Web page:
When all entries are received and processed, the field will grow to around fifty cars, which is a drop of twenty to twenty-five cars. In analyzing the reduction from the 2002 event, it is clear that the change from SRP to Daytona Prototypes results in ten less cars. There were sixteen SRPs and there will be six Daytona Prototypes. The number of SRPII cars will be about the same as last year. This means the balance of the reduction comes from the GT category (GT/AGT/GTS). Between the changes made to effect our planned class reduction and the effects of the economy, this is not a surprise. I suspect that many events will see reductions this season, but obviously, the Rolex suffers most because of the expense involved in fielding a car for a twenty-four hour race. Our target was a speed reduction of between 5% and 10%, which at Daytona is coincidentally, between five and ten seconds a lap. A similar reduction was instituted between the 1999 and 2000 seasons without comment. For 2003, not only will Grand American have reduced speeds, but also all other major sports car series have instituted horsepower reductions for the same purpose.
I think you will find that the driving challenges that come with smaller brakes, narrower tires, less down force, longer braking zones, and lower closing speeds will produce new passing strategies and enhanced spectator entertainment. It is harder to make these new cars go fast through a corner. This is fun to watch.
The current state of road racing in the US is that the sport is finally getting in line with the rest of our society, especially in the post 9/11 world. Living within our means and paying our own way is required of all of us as a normal function of everyday life. The economy is forcing road racing to deal with these same issues. I predict that the economic downturn will result in a reduction in the costs for rental seats, lower car prices, and smaller fields. Even the gentleman driver who has been the backbone of this sport is thinking twice before engaging in the runaway spending of the past. Only those with extreme wealth are not affected. Even factories are evaluating their investments, as evidenced by the recent decision GM took with their Cadillac program.
Q: How many Daytona Prototypes are you expecting for the Rolex 24?
Q: When are you going to raise the white flag and surrender to the ALMS? This concept is ludicrous and for the first time in 20 or so years I will not be attending your only decent event that was once on par with Lemans. Thanks for killing one facet of sports car racing. GO ALMS!
Sorry, but I don't understand the question.
One of the great things about our country is the ability our citizens enjoy to follow and invest in their own vision. At Grand America, we are not opposed to any other sanctioning body nor would we ever presume to dictate to them how to run their business. We are busy following our vision and protecting our investment without concerning ourselves over what someone else is doing, and we have no reason to suspect that others in the road racing family are not doing the same. The concept that there is a war, or that someone will "win" or "surrender" is a product of overzealous fans or misinformed media.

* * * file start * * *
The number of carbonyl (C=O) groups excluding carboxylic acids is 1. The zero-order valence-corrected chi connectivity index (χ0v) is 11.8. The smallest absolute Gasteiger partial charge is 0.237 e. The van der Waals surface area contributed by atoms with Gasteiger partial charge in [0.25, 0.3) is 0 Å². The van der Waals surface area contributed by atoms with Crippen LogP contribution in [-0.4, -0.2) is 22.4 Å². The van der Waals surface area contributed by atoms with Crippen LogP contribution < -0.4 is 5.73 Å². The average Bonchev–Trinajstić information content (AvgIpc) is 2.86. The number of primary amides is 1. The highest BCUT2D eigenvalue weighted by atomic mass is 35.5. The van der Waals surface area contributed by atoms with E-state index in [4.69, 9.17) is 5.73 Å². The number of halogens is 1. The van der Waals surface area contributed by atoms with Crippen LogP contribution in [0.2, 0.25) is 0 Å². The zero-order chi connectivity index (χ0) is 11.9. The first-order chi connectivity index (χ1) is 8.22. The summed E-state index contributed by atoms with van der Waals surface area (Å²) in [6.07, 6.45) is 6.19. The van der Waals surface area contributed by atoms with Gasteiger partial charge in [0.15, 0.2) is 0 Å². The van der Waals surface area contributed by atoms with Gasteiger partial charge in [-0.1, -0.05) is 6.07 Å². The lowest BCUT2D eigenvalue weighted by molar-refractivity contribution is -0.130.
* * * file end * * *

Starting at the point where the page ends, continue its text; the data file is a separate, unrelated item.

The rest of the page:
This particular fan obviously is passionate about the sport and appears to prefer another series to ours. No foul, no problem. Best regards.
Q: How would you compare CCS racing to Grand-Am Cup racing? Do you miss bike racing? When are we going to see you running in a car with us at Daytona?
Championship Cup Series (CCS) motorcycle racing was similar in the overall business aspects, but quite different in the economics and personalities. In bikes, it is typically sprint racing and the rider is also the owner. In Grand-Am Cup, the races are long distance formats with multiple drivers, most of whom are renting rides. Rental rides are virtually unheard of in CCS level motorcycle racing. The cost of tires for one weekend of Grand-Am Cup racing would cover the cost of most of a season for a motorcycle racer.
I don't miss the racing but I do miss some of the people. Over the twenty-plus years I spent in the sport, I met many fine individuals. Unfortunately, when you are in charge or perceived to carry the big stick, it is hard to make friendships without risking the perception of favoritism. This has caused me to adopt a somewhat reserved manner with our members. Since the Grand-Am Cup participants are typically more mature and more financially secure. I need to work harder at establishing and enjoying relationships within the Grand American family.
You won't see me in a racecar, as I am not qualified to run with you guys. I prefer to think of how fast I would have been rather than face the reality of my age and limited talent.
Let me thank all of you who took the time and made the effort to send us your questions. I hope that my answers and observations have given you a better idea of what, why, and how we do things. See you at the races!
More information about the Rolex Sports Car Series and Grand-Am Cup Series is available at www.grandamerican.com.